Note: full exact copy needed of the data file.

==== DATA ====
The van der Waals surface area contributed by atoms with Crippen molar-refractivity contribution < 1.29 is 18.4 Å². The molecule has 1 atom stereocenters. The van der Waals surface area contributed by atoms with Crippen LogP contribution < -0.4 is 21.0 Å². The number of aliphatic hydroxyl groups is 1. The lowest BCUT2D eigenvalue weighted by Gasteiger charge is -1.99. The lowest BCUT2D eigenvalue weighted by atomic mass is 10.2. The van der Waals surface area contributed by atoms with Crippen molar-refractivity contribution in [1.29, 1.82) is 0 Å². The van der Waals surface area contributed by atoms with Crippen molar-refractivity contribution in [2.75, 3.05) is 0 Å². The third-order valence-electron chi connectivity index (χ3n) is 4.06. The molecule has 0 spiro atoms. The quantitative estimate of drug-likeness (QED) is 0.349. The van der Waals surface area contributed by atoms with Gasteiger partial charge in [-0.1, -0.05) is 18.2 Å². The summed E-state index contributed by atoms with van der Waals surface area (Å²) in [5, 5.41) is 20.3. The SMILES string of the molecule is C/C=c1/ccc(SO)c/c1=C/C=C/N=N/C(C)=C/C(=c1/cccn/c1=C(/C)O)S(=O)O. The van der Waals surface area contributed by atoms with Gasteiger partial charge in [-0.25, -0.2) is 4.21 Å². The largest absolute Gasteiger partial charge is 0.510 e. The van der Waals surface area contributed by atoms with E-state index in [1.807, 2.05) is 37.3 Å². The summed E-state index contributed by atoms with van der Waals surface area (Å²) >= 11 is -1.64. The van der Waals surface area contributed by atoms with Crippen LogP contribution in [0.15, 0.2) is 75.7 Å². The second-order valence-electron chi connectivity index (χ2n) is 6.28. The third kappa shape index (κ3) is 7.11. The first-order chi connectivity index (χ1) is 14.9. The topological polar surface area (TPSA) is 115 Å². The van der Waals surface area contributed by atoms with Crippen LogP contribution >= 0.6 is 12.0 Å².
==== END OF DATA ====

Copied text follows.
The van der Waals surface area contributed by atoms with Crippen molar-refractivity contribution < 1.29 is 18.4 Å². The molecule has 1 atom stereocenters. The van der Waals surface area contributed by atoms with Crippen LogP contribution < -0.4 is 21.0 Å². The number of aliphatic hydroxyl groups is 1. The lowest BCUT2D eigenvalue weighted by Gasteiger charge is -1.99. The lowest BCUT2D eigenvalue weighted by atomic mass is 10.2. The van der Waals surface area contributed by atoms with Crippen molar-refractivity contribution in [1.29, 1.82) is 0 Å². The van der Waals surface area contributed by atoms with Crippen molar-refractivity contribution in [2.75, 3.05) is 0 Å². The third-order valence-electron chi connectivity index (χ3n) is 4.06. The molecule has 0 spiro atoms. The quantitative estimate of drug-likeness (QED) is 0.349. The van der Waals surface area contributed by atoms with Gasteiger partial charge in [-0.1, -0.05) is 18.2 Å². The summed E-state index contributed by atoms with van der Waals surface area (Å²) in [5, 5.41) is 20.3. The SMILES string of the molecule is C/C=c1/ccc(SO)c/c1=C/C=C/N=N/C(C)=C/C(=c1/cccn/c1=C(/C)O)S(=O)O. The van der Waals surface area contributed by atoms with Gasteiger partial charge in [-0.25, -0.2) is 4.21 Å². The largest absolute Gasteiger partial charge is 0.510 e. The van der Waals surface area contributed by atoms with E-state index in [1.807, 2.05) is 37.3 Å². The summed E-state index contributed by atoms with van der Waals surface area (Å²) >= 11 is -1.64. The van der Waals surface area contributed by atoms with Crippen LogP contribution in [0.15, 0.2) is 75.7 Å². The second-order valence-electron chi connectivity index (χ2n) is 6.28. The third kappa shape index (κ3) is 7.11. The first-order chi connectivity index (χ1) is 14.9. The topological polar surface area (TPSA) is 115 Å². The van der Waals surface area contributed by atoms with Crippen LogP contribution >= 0.6 is 12.0 Å².